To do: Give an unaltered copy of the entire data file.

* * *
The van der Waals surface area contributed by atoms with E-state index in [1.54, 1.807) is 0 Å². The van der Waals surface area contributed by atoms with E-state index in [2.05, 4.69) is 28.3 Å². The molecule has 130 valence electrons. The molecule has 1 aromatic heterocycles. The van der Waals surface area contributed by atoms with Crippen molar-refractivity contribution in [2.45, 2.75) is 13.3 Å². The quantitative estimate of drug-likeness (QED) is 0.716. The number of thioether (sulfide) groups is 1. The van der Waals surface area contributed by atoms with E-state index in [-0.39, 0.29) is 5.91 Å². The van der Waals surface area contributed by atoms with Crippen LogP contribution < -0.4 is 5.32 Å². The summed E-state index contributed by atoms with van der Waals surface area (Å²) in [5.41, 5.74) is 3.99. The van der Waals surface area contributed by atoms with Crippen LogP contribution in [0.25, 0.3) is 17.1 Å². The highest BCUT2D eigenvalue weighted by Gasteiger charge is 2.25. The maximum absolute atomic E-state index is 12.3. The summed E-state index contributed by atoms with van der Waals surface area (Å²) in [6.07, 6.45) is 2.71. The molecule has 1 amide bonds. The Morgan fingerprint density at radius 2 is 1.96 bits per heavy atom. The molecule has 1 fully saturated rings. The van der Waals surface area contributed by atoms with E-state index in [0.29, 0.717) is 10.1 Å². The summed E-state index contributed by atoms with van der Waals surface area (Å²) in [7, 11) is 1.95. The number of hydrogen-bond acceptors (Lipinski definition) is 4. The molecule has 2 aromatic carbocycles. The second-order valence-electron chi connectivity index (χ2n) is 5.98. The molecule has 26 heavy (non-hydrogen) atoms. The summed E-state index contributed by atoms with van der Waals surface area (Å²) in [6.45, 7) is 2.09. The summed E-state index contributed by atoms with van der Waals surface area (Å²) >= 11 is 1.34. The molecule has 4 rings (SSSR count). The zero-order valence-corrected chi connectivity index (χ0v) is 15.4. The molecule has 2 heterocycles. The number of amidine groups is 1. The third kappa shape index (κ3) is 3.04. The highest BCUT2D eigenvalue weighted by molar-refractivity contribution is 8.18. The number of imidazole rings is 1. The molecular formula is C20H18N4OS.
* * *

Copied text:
The van der Waals surface area contributed by atoms with E-state index in [1.54, 1.807) is 0 Å². The van der Waals surface area contributed by atoms with E-state index in [2.05, 4.69) is 28.3 Å². The molecule has 130 valence electrons. The molecule has 1 aromatic heterocycles. The van der Waals surface area contributed by atoms with Crippen molar-refractivity contribution in [2.45, 2.75) is 13.3 Å². The quantitative estimate of drug-likeness (QED) is 0.716. The number of thioether (sulfide) groups is 1. The van der Waals surface area contributed by atoms with E-state index in [-0.39, 0.29) is 5.91 Å². The van der Waals surface area contributed by atoms with Crippen LogP contribution < -0.4 is 5.32 Å². The summed E-state index contributed by atoms with van der Waals surface area (Å²) in [5.41, 5.74) is 3.99. The van der Waals surface area contributed by atoms with Crippen LogP contribution in [0.25, 0.3) is 17.1 Å². The highest BCUT2D eigenvalue weighted by Gasteiger charge is 2.25. The maximum absolute atomic E-state index is 12.3. The summed E-state index contributed by atoms with van der Waals surface area (Å²) in [6.07, 6.45) is 2.71. The molecule has 1 amide bonds. The Morgan fingerprint density at radius 2 is 1.96 bits per heavy atom. The molecule has 1 fully saturated rings. The van der Waals surface area contributed by atoms with E-state index in [0.29, 0.717) is 10.1 Å². The summed E-state index contributed by atoms with van der Waals surface area (Å²) in [7, 11) is 1.95. The number of hydrogen-bond acceptors (Lipinski definition) is 4. The molecule has 2 aromatic carbocycles. The second-order valence-electron chi connectivity index (χ2n) is 5.98. The molecule has 26 heavy (non-hydrogen) atoms. The summed E-state index contributed by atoms with van der Waals surface area (Å²) in [6.45, 7) is 2.09. The summed E-state index contributed by atoms with van der Waals surface area (Å²) >= 11 is 1.34. The molecule has 4 rings (SSSR count). The zero-order valence-corrected chi connectivity index (χ0v) is 15.4. The molecule has 2 heterocycles. The number of amidine groups is 1. The third kappa shape index (κ3) is 3.04. The highest BCUT2D eigenvalue weighted by molar-refractivity contribution is 8.18. The number of imidazole rings is 1. The molecular formula is C20H18N4OS.